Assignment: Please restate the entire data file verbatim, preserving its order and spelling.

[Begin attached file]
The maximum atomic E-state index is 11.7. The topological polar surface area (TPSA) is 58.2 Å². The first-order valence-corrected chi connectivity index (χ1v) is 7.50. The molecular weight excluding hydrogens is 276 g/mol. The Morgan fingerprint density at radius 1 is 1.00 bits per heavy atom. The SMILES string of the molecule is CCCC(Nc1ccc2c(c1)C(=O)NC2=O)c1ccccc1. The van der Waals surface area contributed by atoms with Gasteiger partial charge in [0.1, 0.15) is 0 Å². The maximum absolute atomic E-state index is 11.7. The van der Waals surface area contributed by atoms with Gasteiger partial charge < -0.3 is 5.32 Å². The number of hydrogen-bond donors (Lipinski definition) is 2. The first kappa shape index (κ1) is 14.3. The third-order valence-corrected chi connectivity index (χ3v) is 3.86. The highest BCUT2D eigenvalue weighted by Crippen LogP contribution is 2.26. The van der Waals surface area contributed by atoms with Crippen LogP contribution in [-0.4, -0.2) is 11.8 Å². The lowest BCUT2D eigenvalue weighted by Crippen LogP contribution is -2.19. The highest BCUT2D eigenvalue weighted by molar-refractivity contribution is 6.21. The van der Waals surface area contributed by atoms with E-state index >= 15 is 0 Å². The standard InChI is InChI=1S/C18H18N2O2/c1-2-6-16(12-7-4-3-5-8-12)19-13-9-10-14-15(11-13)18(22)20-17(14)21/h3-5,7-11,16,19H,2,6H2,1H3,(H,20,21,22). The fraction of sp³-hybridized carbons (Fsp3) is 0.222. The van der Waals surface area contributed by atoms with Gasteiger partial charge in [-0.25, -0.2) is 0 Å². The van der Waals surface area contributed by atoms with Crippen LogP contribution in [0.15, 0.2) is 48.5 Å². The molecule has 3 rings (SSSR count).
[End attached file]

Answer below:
The maximum atomic E-state index is 11.7. The topological polar surface area (TPSA) is 58.2 Å². The first-order valence-corrected chi connectivity index (χ1v) is 7.50. The molecular weight excluding hydrogens is 276 g/mol. The Morgan fingerprint density at radius 1 is 1.00 bits per heavy atom. The SMILES string of the molecule is CCCC(Nc1ccc2c(c1)C(=O)NC2=O)c1ccccc1. The van der Waals surface area contributed by atoms with Gasteiger partial charge in [0.1, 0.15) is 0 Å². The maximum absolute atomic E-state index is 11.7. The van der Waals surface area contributed by atoms with Gasteiger partial charge < -0.3 is 5.32 Å². The number of hydrogen-bond donors (Lipinski definition) is 2. The first kappa shape index (κ1) is 14.3. The third-order valence-corrected chi connectivity index (χ3v) is 3.86. The highest BCUT2D eigenvalue weighted by Crippen LogP contribution is 2.26. The van der Waals surface area contributed by atoms with Crippen LogP contribution in [-0.4, -0.2) is 11.8 Å². The lowest BCUT2D eigenvalue weighted by Crippen LogP contribution is -2.19. The highest BCUT2D eigenvalue weighted by molar-refractivity contribution is 6.21. The van der Waals surface area contributed by atoms with E-state index >= 15 is 0 Å². The standard InChI is InChI=1S/C18H18N2O2/c1-2-6-16(12-7-4-3-5-8-12)19-13-9-10-14-15(11-13)18(22)20-17(14)21/h3-5,7-11,16,19H,2,6H2,1H3,(H,20,21,22). The fraction of sp³-hybridized carbons (Fsp3) is 0.222. The van der Waals surface area contributed by atoms with Gasteiger partial charge in [-0.25, -0.2) is 0 Å². The van der Waals surface area contributed by atoms with Crippen LogP contribution in [0.15, 0.2) is 48.5 Å². The molecule has 3 rings (SSSR count).